Hoping for a better tomorrow

Today, in light of the recent one-year anniversary of Anthony Bourdain’s passing, I re-read one of my all-time favorite profiles of him done by (of course), The New Yorker, entitled, Anthony Bourdain’s Moveable Feast. The article describes Anthony’s travels as “communion with a foreign culture so unmitigated that it feels practically intravenous.” The writer says he “makes a fetish of authenticity,” which I can completely relate to. As someone who loves to travel, I think I’m also obsessed with finding authentic experiences that aren’t just about being catered to in a specific way just because I am a tourist, but rather because I want to do whatever that local person is doing or eating. But that desire could easily be read as homogenized, which defeats the purpose, in many ways, of travel.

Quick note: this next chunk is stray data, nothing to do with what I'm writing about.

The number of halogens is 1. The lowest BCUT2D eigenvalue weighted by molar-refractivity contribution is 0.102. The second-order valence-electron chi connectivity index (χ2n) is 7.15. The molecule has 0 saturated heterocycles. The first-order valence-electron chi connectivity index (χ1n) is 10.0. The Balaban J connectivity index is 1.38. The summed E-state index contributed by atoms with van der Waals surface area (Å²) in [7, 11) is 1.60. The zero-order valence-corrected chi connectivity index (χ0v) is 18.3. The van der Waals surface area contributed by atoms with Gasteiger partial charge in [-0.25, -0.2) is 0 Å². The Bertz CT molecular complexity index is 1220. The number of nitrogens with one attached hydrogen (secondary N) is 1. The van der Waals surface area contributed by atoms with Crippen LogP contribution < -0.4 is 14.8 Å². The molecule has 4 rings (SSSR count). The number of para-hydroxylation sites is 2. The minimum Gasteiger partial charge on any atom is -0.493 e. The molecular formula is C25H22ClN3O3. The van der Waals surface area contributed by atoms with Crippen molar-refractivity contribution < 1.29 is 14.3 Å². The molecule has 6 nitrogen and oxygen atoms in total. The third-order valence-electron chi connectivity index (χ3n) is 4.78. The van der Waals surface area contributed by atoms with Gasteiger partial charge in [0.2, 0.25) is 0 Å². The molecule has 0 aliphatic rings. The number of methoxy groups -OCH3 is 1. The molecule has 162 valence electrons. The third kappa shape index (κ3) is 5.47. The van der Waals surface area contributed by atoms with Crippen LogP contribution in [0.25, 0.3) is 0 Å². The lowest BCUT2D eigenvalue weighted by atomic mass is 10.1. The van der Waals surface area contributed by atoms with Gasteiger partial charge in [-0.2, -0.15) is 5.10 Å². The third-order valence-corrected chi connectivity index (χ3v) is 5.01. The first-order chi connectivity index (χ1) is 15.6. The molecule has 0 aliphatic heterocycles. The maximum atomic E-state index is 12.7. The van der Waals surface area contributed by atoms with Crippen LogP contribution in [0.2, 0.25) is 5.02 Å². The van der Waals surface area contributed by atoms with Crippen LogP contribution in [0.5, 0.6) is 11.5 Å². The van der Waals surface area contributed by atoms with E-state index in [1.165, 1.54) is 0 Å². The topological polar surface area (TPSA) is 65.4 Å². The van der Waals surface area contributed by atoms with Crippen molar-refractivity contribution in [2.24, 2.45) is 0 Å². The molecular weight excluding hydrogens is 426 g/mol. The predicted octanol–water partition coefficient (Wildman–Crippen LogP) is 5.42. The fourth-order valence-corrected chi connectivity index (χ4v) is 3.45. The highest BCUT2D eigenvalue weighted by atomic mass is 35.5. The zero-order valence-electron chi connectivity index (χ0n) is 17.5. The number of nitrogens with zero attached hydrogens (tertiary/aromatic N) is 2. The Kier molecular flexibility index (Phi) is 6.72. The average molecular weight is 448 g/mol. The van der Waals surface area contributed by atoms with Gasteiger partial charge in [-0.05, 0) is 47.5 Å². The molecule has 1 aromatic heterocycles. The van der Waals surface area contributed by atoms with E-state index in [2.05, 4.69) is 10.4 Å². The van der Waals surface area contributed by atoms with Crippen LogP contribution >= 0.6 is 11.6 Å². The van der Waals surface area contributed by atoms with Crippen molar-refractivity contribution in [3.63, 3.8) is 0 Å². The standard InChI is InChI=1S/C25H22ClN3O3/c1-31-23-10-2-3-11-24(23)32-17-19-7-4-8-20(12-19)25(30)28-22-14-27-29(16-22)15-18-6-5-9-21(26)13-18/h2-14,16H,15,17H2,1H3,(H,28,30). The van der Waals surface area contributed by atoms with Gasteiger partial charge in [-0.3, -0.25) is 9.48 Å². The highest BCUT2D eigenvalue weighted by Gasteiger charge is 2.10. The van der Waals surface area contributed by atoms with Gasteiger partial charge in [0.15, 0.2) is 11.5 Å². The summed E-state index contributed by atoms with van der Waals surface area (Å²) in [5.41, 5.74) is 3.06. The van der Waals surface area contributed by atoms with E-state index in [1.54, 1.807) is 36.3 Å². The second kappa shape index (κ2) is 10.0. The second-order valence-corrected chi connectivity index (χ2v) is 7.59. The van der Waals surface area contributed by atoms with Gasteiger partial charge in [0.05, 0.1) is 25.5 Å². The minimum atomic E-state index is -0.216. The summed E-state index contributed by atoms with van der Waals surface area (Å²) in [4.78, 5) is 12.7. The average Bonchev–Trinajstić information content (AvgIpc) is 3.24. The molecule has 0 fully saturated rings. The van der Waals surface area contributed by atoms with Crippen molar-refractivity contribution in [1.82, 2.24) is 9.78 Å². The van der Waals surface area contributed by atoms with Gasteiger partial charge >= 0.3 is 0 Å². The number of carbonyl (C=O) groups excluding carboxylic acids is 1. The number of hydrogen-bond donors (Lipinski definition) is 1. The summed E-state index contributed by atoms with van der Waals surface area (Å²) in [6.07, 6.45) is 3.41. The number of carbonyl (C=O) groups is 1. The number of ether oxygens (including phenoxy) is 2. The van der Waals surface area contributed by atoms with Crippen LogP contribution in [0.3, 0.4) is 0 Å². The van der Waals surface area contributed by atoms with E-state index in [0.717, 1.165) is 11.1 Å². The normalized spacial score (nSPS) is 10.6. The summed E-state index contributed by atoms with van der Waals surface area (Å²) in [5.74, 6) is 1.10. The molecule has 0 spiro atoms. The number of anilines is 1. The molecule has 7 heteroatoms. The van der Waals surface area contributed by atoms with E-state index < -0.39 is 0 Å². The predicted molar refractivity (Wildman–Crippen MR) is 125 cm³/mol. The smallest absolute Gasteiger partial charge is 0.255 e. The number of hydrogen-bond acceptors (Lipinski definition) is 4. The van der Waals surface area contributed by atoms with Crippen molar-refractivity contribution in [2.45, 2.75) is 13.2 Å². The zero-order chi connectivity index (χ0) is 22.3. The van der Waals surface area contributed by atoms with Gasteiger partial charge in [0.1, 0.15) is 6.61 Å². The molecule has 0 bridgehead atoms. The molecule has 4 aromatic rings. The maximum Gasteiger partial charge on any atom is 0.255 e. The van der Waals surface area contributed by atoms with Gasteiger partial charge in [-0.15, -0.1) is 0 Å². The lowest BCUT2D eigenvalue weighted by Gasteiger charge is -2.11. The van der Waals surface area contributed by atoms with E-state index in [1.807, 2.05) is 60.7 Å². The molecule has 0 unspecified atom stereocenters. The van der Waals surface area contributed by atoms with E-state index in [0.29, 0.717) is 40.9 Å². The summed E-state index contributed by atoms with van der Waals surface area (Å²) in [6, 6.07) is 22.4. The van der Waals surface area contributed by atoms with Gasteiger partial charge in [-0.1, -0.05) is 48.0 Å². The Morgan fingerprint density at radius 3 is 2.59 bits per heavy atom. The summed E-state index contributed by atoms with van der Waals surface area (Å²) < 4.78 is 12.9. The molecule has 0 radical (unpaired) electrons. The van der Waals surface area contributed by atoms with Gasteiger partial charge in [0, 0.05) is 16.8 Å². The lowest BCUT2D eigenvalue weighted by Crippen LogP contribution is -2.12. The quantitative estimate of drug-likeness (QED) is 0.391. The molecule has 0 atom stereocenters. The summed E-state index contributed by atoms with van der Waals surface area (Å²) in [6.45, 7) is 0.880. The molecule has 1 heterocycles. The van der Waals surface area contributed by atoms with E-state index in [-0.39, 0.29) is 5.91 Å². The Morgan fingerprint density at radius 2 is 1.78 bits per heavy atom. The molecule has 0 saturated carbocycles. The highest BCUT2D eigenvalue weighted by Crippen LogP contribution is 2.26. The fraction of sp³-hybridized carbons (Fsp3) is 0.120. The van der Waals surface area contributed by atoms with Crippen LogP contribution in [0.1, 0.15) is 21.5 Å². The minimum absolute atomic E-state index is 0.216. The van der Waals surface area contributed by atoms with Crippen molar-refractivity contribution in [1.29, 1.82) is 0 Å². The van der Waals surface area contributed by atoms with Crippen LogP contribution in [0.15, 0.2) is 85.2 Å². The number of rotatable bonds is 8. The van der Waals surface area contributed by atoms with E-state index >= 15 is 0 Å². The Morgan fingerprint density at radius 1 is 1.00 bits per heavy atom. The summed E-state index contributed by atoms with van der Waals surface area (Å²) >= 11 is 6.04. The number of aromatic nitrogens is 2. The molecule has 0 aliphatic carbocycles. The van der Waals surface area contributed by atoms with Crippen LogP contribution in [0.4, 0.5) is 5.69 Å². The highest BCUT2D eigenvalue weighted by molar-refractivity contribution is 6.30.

I’ve never really been that sad by any celebrity’s death, but his passing was just so horrible to me because even though he’s a white man, he embodies what I wish every traveler could be and what I want to be when I travel: the kind of person who wants to fully immerse himself in the culture he’s in, who isn’t scared of eating or doing the things that local people do in their local towns and cities, who doesn’t assume an air of superiority because he comes from a rich, westernized, and overprivileged nation. He also doesn’t make dangerous, sweeping assumptions about the places he’s been that generalize and reduce them down to stereotypes. Why can’t more people be like him?

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